When the tours are as full as they were today, the questions come fast and furious.  Among the most common is, “why the double fences in Kentucky?”  My answer—the space in between provides a handy pathway for paddock access.   They also work like a demilitarized zone, to keep horses from sparring across the fences.  Another question is always “What are the blindfolds for?”  Answer:  fly masks, and the horses can see right through them.  They will be put away once fly season winds down.  In the case of Pops and Ring, fly masks and halters become toys to chew on, tug on, pull off and otherwise destroy!   People often ask why Pops and Ring are “naked” and that is why! 

Another frequent question today was, “Are the horses fed during the summer when the grass is green?”  Yes, they get a special mix of grain made for senior horses, twice a day.  If they need to watch their waistlines they get the diet version, which is much like eating plain shredded wheat instead of Captain Crunch.  When the grass is not green and growing, the horses get hay in addition to their grain.

Today I was also asked how to interpret the breeding information displayed on the horses’ markers in the cemetery.  It goes like this: 

Black Tie Affair (name of the horse)

Miswaki (sire) x Hat Tab Girl (dam) by Al Hattab (dam’s sire)

There were so many more questions—about horseshoes (most of ours are barefoot unless they have special foot needs), cold weather (horses do fine with cold, more so than blazing heat, as long as they have plenty of food and water), and do the horses freak out in thunderstorms (not at all).   

Before I end today, I want to say a special hello to a couple of regular blog readers, Lin and Shelby.  I met a very excited Lin this morning; her friend Shelby lives in Minnesota and unfortunately wasn’t here for this visit…So, hi ladies!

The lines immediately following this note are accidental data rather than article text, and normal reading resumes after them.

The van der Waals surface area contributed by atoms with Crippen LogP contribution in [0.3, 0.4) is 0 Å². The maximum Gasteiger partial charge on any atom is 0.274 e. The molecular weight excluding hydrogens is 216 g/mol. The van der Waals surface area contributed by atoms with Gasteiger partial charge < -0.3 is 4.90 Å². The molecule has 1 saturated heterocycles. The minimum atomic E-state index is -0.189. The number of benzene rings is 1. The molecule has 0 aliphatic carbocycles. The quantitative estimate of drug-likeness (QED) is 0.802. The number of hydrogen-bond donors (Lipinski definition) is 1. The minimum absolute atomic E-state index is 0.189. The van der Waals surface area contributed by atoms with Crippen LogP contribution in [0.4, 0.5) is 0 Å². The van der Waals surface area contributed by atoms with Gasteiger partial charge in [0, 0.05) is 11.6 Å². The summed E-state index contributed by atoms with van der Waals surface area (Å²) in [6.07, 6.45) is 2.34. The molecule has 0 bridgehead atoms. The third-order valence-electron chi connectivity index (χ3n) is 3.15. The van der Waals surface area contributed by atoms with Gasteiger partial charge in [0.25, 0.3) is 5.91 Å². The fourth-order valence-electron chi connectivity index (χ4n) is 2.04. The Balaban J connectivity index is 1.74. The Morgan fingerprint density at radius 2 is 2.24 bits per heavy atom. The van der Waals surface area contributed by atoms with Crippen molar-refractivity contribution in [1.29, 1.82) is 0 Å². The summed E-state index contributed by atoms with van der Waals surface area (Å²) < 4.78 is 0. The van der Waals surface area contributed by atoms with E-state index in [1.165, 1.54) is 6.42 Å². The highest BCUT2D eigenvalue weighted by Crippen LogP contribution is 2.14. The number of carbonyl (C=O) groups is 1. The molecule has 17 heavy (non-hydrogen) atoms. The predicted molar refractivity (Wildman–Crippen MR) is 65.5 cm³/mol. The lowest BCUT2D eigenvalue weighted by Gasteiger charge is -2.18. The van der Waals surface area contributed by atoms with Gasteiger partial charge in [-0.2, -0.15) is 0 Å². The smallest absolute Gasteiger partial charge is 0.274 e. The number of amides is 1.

The final question of the day was this:  “Do you offer tours all year long?”  Yes we do, and we’d love to have you visit sometime.  In the meantime, thanks for spending this Sunday with Old Friends! 




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11 responses to “Sunday October 9, 2011

  1. Hello Val
    Sounds like a great day to be @ Old Friends. Planning on coming back to
    Kentucky in the next couple weeks hoping to see I’m Char. and Stormy Passage. Will they be out for the tour in the morning only or also available in the afternoon? Is Tim still a guide?

    • oldfriendsblog

      Hey Mike.
      Tim is around as often as he can be, since he lives out of state, I can let him know if you have a date for your visit and want to see him. IC is outside in the mornings until maybe 11 /noon, so the morning tour is best. Stormy gets out in the round pen for maybe 90 minutes, also in the am. So 10 am tour is your best bet at this point if you want to be sure to see them.